Thermochronologic data collected along age-elevation profiles are commonly interpreted as recording temporally variant but spatially constant exhumation rates. However, thermochronologic age-elevation relationships are known to be perturbed by topographic effects and potential changes in relief, which are neglected in the inherently 1-D interpretation commonly applied. Such data thus potentially record both the denudation and relief history of the sampled region but extracting this information is challenging. In a companion paper, we develop a methodology for rigorously interpreting thermochronologic age-elevation profiles in terms of exhumation rates and relief development through time, and to independently quantify the resolution of these constraints. Here we test this approach using a thermochronological dataset consisting of apatite and zircon fission-track and (U-Th)/He data, collected at La Meije Peak in the Pelvoux-Ecrins massif (French Western Alps). Our data and models suggest a three-phase exhumation history in the Pelvoux-Ecrins massif, including a pulse of rapid exhumation at ~6-5.5Ma, preceded and followed by more moderate rates of denudation in the order of 0.3-0.4kmMyr-1. This rapid exhumation event appears to occur coevally in other external crystalline massifs in the Alps but is not detected by qualitative inspection of the age-elevation relationships. Both our synthetic results and inversion of the La Meije data strongly suggest that apatite fission-track age-elevation relationships alone cannot resolve both denudation and relief histories independently and that multiple thermochronometers are required. Combining apatite fission-track and (U-Th)/He ages and, particularly, including fission-track-length data greatly improves the resolution of the inferred exhumation histories. Although denudation rates through time and the timing of rate changes are generally well resolved, our data have insufficient resolution to satisfactorily constrain the relief history. Synthetic results reported in the companion paper suggest that the reason for this limitation is that relief increase through valley carving has been insufficient with respect to the regional denudation rates to be unambiguously extracted from the data.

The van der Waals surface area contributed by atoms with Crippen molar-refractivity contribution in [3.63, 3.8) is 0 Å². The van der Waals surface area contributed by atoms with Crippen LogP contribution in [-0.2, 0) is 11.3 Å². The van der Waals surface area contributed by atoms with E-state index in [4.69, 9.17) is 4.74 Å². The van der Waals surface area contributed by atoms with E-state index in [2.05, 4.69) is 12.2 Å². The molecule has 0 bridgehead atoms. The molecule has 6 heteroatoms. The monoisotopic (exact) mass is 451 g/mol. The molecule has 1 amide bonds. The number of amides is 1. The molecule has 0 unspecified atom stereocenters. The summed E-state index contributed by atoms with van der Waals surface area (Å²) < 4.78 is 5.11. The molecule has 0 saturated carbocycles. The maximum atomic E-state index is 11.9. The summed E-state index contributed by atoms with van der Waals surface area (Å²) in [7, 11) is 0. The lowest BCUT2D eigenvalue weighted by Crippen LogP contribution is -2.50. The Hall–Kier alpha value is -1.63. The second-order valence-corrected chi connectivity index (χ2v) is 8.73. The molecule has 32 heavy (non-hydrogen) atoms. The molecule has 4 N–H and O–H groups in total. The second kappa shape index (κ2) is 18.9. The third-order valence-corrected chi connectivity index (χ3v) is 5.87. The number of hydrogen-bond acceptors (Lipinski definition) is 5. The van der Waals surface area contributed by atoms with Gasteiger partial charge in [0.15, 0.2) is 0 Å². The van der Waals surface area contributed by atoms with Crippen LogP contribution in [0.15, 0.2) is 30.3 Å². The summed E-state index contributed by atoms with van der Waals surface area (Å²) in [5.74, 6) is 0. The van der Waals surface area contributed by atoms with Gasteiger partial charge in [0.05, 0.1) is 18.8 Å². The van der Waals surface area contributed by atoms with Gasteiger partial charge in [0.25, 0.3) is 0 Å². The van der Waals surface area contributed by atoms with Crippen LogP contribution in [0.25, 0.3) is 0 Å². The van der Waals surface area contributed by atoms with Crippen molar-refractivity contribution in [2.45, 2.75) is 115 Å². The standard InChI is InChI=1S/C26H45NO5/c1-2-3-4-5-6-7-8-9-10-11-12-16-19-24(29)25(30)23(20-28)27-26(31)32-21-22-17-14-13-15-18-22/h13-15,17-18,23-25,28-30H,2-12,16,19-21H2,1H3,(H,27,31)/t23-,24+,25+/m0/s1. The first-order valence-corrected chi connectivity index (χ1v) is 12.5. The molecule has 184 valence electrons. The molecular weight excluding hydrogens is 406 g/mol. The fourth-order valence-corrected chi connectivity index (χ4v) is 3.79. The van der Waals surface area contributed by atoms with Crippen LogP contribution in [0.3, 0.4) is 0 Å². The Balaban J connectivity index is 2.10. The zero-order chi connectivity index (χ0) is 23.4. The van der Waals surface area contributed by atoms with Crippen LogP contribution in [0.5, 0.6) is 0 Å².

- European Alps
- low-temperature thermochronology
- numerical modelling
- relief development